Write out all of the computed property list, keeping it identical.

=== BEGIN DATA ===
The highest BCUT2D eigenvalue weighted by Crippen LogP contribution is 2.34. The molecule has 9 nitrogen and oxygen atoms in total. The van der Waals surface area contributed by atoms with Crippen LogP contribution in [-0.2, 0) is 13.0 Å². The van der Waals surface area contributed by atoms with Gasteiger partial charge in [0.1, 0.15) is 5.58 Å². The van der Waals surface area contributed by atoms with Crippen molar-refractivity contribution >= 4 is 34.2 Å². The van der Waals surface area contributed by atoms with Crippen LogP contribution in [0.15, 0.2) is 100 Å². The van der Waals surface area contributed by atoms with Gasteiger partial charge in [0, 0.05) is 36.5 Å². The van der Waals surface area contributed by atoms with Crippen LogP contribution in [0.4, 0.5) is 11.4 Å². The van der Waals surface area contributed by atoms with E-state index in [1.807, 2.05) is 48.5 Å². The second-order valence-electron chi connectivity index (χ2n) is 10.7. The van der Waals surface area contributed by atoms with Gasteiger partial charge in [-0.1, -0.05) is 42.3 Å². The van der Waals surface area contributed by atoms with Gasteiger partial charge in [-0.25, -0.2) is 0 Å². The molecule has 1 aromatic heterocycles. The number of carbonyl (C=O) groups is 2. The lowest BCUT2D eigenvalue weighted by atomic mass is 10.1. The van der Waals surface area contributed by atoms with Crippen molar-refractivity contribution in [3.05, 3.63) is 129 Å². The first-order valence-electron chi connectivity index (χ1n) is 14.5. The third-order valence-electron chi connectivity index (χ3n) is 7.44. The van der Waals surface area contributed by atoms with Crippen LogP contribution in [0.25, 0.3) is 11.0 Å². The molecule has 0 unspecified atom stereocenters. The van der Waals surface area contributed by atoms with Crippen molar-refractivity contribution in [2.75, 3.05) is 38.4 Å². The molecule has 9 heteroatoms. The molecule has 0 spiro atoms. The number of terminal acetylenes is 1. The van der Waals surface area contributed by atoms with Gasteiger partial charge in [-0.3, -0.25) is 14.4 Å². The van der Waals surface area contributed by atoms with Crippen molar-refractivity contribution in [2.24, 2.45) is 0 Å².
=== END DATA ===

The highest BCUT2D eigenvalue weighted by Crippen LogP contribution is 2.34. The molecule has 9 nitrogen and oxygen atoms in total. The van der Waals surface area contributed by atoms with Crippen LogP contribution in [-0.2, 0) is 13.0 Å². The van der Waals surface area contributed by atoms with Gasteiger partial charge in [0.1, 0.15) is 5.58 Å². The van der Waals surface area contributed by atoms with Crippen molar-refractivity contribution >= 4 is 34.2 Å². The van der Waals surface area contributed by atoms with Crippen LogP contribution in [0.15, 0.2) is 100 Å². The van der Waals surface area contributed by atoms with Gasteiger partial charge in [0, 0.05) is 36.5 Å². The van der Waals surface area contributed by atoms with Crippen LogP contribution in [0.4, 0.5) is 11.4 Å². The van der Waals surface area contributed by atoms with E-state index in [1.807, 2.05) is 48.5 Å². The second-order valence-electron chi connectivity index (χ2n) is 10.7. The van der Waals surface area contributed by atoms with Gasteiger partial charge in [-0.1, -0.05) is 42.3 Å². The van der Waals surface area contributed by atoms with Gasteiger partial charge in [-0.25, -0.2) is 0 Å². The molecule has 1 aromatic heterocycles. The number of carbonyl (C=O) groups is 2. The lowest BCUT2D eigenvalue weighted by atomic mass is 10.1. The van der Waals surface area contributed by atoms with Crippen molar-refractivity contribution in [3.05, 3.63) is 129 Å². The first-order valence-electron chi connectivity index (χ1n) is 14.5. The third-order valence-electron chi connectivity index (χ3n) is 7.44. The van der Waals surface area contributed by atoms with Crippen LogP contribution in [0.25, 0.3) is 11.0 Å². The molecule has 0 unspecified atom stereocenters. The van der Waals surface area contributed by atoms with Crippen molar-refractivity contribution in [2.75, 3.05) is 38.4 Å². The molecule has 9 heteroatoms. The molecule has 0 spiro atoms. The number of terminal acetylenes is 1. The van der Waals surface area contributed by atoms with Gasteiger partial charge in [-0.3, -0.25) is 14.4 Å². The van der Waals surface area contributed by atoms with Crippen molar-refractivity contribution in [2.24, 2.45) is 0 Å².